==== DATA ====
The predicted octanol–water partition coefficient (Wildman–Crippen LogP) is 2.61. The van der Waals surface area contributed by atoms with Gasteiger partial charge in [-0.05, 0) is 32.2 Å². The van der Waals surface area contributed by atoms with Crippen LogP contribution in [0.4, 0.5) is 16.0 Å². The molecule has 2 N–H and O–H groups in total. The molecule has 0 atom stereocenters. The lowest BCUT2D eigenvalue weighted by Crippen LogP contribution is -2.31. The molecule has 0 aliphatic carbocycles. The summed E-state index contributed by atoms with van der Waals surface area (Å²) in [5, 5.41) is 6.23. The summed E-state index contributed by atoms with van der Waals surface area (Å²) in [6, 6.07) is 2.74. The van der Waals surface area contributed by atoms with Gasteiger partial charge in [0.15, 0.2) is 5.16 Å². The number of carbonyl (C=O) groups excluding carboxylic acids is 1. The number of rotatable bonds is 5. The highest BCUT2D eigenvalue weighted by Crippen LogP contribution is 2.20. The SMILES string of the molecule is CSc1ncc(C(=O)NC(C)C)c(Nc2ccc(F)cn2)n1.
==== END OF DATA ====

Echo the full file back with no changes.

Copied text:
The predicted octanol–water partition coefficient (Wildman–Crippen LogP) is 2.61. The van der Waals surface area contributed by atoms with Gasteiger partial charge in [-0.05, 0) is 32.2 Å². The van der Waals surface area contributed by atoms with Crippen LogP contribution in [0.4, 0.5) is 16.0 Å². The molecule has 2 N–H and O–H groups in total. The molecule has 0 atom stereocenters. The lowest BCUT2D eigenvalue weighted by Crippen LogP contribution is -2.31. The molecule has 0 aliphatic carbocycles. The summed E-state index contributed by atoms with van der Waals surface area (Å²) in [5, 5.41) is 6.23. The summed E-state index contributed by atoms with van der Waals surface area (Å²) in [6, 6.07) is 2.74. The van der Waals surface area contributed by atoms with Gasteiger partial charge in [0.15, 0.2) is 5.16 Å². The number of carbonyl (C=O) groups excluding carboxylic acids is 1. The number of rotatable bonds is 5. The highest BCUT2D eigenvalue weighted by Crippen LogP contribution is 2.20. The SMILES string of the molecule is CSc1ncc(C(=O)NC(C)C)c(Nc2ccc(F)cn2)n1.